Tag Archives: identity

I Am Who He Says I Am

This is a line from one of my favorite songs: I Am No Victim by Kristene Dimarco. It’s playing and I love the crescendo that builds into “I am who He says I am; He is who he says He is. I’m defined by all his promises, shaped by every word He says…”He is my father, I do not wonder if His plans for me are good, if He’ll come through like He should–He is provision…”

The words are wonderful and powerful. And so was this morning. The Bible study was great, we had a sweet and powerful prayer over my friend with cancer. The service was great, and I was called out to talk on the phone with a suicidal man. It seemed to help him.

Afterwards in a quiet moment God said, “Why do you think you don’t love people?”

I thought for a second and said, “I don’t know.” And I realized I actually don’t know. “I just feel it.”

He said, “Could it be because you don’t think you have it? Have you been listening to lies from the dark side? Maybe because you don’t love yourself enough?”

Whoa! When God says that to you, it stops you cold. How many times have I said that to people!

I just know I can be impatient. I don’t seem to have the softness and sweetness most people naturally have with each other. It put me to wondering and He said “Maybe it is just a couple of people that have been hard to love.”

“Wow, Ruach!” (That’s the one who brings Jesus to us–the Holy Spirit.) He can teach you more in a moment than you can learn in hours and years.

Don’t you just love that God knows you better than you know yourself! Who else could say that to you and you would hear it as truth and healing?

All I can say to you is don’t wait until you are as old as I am to ask God if the things you think about you are true! How crippling! And you may not even think to check them out! But stay close and maybe He’ll catch you in a quiet moment in between and ask you, “Do you really believe that?” He is so good!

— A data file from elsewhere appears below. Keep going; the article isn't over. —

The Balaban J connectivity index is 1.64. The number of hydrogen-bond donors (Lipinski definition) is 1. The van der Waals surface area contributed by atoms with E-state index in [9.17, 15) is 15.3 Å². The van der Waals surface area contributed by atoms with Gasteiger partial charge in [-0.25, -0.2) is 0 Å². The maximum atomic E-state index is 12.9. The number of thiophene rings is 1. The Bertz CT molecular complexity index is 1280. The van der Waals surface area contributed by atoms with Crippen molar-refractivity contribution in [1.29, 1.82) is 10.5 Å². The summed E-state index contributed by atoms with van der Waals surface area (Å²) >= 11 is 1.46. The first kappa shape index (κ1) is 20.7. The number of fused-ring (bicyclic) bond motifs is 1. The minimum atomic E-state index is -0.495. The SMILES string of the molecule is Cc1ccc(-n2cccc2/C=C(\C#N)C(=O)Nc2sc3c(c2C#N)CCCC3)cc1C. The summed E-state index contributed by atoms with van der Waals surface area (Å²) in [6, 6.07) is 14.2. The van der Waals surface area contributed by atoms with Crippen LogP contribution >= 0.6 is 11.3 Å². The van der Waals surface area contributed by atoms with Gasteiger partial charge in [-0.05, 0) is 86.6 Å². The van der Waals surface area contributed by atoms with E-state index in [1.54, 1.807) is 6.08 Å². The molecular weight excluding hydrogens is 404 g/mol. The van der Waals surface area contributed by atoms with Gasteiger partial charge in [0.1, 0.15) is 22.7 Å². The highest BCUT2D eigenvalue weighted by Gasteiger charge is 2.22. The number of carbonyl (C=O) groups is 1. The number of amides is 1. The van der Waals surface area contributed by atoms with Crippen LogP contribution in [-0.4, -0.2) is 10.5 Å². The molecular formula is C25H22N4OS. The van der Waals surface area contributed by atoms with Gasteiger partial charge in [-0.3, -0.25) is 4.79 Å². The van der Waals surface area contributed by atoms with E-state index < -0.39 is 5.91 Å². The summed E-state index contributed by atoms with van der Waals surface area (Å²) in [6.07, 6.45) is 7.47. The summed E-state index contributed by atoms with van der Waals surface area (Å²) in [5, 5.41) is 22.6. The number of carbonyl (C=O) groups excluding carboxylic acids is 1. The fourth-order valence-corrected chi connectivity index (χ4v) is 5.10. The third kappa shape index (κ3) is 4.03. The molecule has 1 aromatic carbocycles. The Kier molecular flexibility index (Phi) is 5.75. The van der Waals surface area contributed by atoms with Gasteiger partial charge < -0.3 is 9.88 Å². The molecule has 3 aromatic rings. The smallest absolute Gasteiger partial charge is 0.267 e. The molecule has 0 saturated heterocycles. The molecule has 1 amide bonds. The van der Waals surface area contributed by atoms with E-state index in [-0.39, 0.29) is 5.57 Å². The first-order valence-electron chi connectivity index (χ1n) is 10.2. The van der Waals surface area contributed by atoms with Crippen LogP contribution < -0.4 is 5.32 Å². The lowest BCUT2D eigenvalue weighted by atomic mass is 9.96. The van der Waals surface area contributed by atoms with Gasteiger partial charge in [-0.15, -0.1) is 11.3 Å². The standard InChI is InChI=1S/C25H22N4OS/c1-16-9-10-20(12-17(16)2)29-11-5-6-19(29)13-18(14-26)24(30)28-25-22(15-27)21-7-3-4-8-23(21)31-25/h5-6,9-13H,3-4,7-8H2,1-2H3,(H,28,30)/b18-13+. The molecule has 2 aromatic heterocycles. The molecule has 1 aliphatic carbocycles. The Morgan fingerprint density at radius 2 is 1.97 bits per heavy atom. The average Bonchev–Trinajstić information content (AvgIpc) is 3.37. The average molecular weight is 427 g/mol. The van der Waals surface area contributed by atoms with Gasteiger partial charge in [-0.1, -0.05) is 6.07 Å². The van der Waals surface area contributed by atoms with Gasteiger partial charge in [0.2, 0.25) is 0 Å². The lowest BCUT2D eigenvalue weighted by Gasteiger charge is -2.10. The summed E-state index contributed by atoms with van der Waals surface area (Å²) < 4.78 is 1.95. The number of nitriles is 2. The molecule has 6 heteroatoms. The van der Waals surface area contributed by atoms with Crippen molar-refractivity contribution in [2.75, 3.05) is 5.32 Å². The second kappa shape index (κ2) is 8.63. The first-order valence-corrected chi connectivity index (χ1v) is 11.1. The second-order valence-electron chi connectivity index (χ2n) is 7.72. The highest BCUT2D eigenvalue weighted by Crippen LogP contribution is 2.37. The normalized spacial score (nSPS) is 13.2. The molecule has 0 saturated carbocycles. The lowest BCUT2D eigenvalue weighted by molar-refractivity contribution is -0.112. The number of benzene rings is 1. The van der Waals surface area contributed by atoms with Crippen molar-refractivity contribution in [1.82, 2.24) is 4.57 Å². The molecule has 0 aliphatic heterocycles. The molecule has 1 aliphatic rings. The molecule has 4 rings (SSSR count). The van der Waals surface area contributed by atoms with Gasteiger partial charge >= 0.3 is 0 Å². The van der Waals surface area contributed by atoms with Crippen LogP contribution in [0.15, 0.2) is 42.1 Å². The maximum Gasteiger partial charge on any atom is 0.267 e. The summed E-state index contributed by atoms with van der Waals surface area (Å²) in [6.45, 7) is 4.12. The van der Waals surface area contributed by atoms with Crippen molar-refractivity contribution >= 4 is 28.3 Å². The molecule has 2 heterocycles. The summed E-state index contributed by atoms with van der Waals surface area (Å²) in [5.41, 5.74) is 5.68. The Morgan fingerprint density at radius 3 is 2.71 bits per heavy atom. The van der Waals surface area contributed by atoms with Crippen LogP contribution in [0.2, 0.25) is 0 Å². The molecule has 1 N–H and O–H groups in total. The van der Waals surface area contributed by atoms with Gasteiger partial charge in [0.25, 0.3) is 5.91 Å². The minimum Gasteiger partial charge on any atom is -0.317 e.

Advertisements

Leave a comment

Filed under Uncategorized

Amazing Robe–how sweet the Grace

 

I wrote this 5 years ago. Thought of it the other day, and found it. Love it.

Imagine a church as a storefront with a huge window that boasts the most beautiful, amazing piece of clothing that was ever seen.

It’s flowing like a robe, but advertised as the one piece of clothing you will ever need. It fits every one who puts it on perfectly from head to toe. It moves with you, never impedes movement, never in your way, breathes, is always perfect for the climate you’re in–cool in summer, warm in winter, and more cozy and comfortable than your old faded cotton pajamas.

And the look of it–no one can describe it. But no one ever gets tired of looking at it. It looks soft and inviting, yet regal and stately. It shimmers and sparkles but is never gaudy or obtrusive, never shouts look at me! It always looks appropriate, never dowdy, and never embarrassing.

When you’re wearing it, people look at you; you see in their eyes You look terrific! They smile and say, “Love that outfit, you look so good in it.” as though you’ve never worn it before. EVERY time! In fact they look at you again and again as though they just can’t look at you enough. When they invite you anywhere, they say “Wear that robe thing.” They never get tired of seeing it.

People ask, “Where did you get that?”

And you always answer, “A friend gave it to me.”

“Really?” They ask. “How could I get one?”

“You just have to ask,” you say. “Just have to be his friend.”

“But can I buy one?”

“No,” you say.”He doesn’t sell them.”

“But surely for the right price…” they counter.

“They aren’t for sale.”

“Not even for a million dollars for one robe?”

“Not even a billion for one robe.”

They look at you like you’re crazy. So you say, “They are priceless. There isn’t enough money in the world to buy one.”

“But they’re a gift?” they are almost sarcastic now.

“Right” you respond.

“And I can get one? Is this guy like impossible to like or something, that he bribes people with these clothes?”

“No, he is actually the nicest, most caring, most helpful, most respectful, most encouraging friend I’ve ever had.”

“Ok, then what’s the catch? Nobody gives something of value for nothing.”

“I already told you, you have to let him be your friend, let him love you.”

“Ah, so that’s it. He wants to control you. Buy you with that robe, so he can own you and do whatever he wants with you or to you. Your his love slave.”